What does Johnson’s plan mean and how should we respond?
- Boris Johnson is still reacting to conflicting pressures, with the result that he is aiming at an “acceptable” level of death – mainly deaths of old people and people with disabilities – and Long Covid cases affecting many younger people. We will continue to reject and oppose this notion.
- He talks of an “irreversible” route out of lockdown but this is unlikely until there is a very effective worldwide response. Even if he was pursuing a Zero Covid strategy there would be need for occasional localised restrictions to deal with situations where precautions fail, as the Zero Covid campaign has always said.
- The plan is to allow the R value to rise a bit above 1, infections to rise a bit, and hope that the vaccinations offset the impact of this to hold deaths and hospitalisations to what he regards as an acceptable level, which from what we’ve seen so far probably means within NHS surge capacity to avoid mortality rates rocketing. This is a huge gamble. However, the vaccines should start to have an impact now and more data should become available on the nature and scale of that real-world impact.
- The first part of the plan is the most dangerous and stupid – a full return to face to face teaching in schools in one jump. Dr Michael Tildesley, from the SAGE modelling subgroup SPI-M, said his preference would be a phased approach, and that that this step alone is likely to put R up to around 1.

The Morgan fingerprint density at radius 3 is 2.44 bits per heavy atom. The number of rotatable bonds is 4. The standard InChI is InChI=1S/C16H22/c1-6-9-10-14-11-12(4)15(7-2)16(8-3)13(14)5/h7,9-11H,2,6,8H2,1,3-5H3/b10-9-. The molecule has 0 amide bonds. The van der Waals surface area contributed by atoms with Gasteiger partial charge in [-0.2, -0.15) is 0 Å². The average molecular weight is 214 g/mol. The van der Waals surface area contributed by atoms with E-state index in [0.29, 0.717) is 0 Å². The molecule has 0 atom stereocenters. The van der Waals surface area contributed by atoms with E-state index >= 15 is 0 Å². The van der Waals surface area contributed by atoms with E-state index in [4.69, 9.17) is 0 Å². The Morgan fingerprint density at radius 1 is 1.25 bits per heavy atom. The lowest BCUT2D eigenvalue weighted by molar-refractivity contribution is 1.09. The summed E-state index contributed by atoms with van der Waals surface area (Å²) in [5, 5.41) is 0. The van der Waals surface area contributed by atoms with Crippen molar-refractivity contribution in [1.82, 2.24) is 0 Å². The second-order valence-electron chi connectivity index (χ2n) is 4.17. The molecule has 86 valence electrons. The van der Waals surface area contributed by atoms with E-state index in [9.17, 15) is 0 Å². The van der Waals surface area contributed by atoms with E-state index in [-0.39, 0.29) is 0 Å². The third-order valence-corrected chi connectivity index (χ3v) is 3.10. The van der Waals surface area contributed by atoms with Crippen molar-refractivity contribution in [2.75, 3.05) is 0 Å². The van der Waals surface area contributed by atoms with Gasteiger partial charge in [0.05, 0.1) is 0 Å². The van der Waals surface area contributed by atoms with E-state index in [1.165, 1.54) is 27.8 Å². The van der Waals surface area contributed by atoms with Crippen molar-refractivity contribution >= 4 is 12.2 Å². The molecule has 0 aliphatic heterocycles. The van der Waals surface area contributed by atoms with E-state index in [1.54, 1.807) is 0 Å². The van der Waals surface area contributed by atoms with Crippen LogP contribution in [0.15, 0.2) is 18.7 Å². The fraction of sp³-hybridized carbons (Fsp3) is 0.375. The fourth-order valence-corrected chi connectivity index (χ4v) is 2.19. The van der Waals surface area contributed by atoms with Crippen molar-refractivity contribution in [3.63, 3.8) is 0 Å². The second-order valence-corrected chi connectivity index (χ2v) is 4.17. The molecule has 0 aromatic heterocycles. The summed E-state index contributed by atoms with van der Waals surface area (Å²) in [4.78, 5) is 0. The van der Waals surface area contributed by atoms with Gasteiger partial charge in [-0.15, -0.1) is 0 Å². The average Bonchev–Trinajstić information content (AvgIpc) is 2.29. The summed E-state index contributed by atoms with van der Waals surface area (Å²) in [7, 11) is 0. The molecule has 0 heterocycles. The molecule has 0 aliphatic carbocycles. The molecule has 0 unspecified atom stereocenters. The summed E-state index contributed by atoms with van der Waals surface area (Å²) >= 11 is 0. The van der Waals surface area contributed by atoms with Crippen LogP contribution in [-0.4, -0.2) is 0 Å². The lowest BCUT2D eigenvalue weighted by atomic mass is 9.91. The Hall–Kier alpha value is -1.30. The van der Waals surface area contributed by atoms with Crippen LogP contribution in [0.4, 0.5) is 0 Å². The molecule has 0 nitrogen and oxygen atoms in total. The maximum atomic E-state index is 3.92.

- The best part of the plan is the five-week minimum gap between steps, which seems to have been the condition for SAGE going along with it. This allows time to evaluate the impact of each step before implementing the next one. But this also gives time to campaign and apply pressure on the government – for both the libertarian right and from the left. When the government kicks the can down the road, delaying decisions, it opens up opportunities for shaping public opinion and influencing events which we have to seize.
- The government is still failing to take steps which could push down R and allow greater suppression and/or a faster lifting of the restrictions that impact on our lives:
- They haven’t used the lockdown to provide more space, ventilation, staff and IT facilities for schools.
- They haven’t provided full sick, isolation or vaccination pay to increase compliance – particularly in the poorest areas that have both the highest Covid rates and the lowest vaccination rates.
- They haven’t replaced SERCO with a working Find, Test, Trace, Isolate and Support system.
- Their quarantine system isn’t free as the World Health Organisation recommend and is more a punitive measure against migrants than an effective public health measure.
- There’s no enforcement against employers who stop workers working from home when they could or make people work unsafely.
- There’s inadequate support for homeless people.
- The Hostile Environment continues to be a barrier to accessing vaccination and healthcare for migrants.
- Universal Credit is being cut again, exacerbating the poverty that makes Covid so deadly.
We are all fed up of the endless rollercoaster of restrictions caused by the government’s failure to tackle Covid. The bulk of the public want stronger measures so that we can beat the pandemic. There are lots of positive measures that could be taken that would help tackle the pandemic and that would make our lives better not worse. These are all part of an effective #ZeroCovid strategy. We’re going to have to keep fighting for it – both at the strategy level and for each element of it.
Join Zero Covid and the Hazards Campaign on 1 March at 8pm to hear from speakers from across the labour movement on the fight for safe workplaces.
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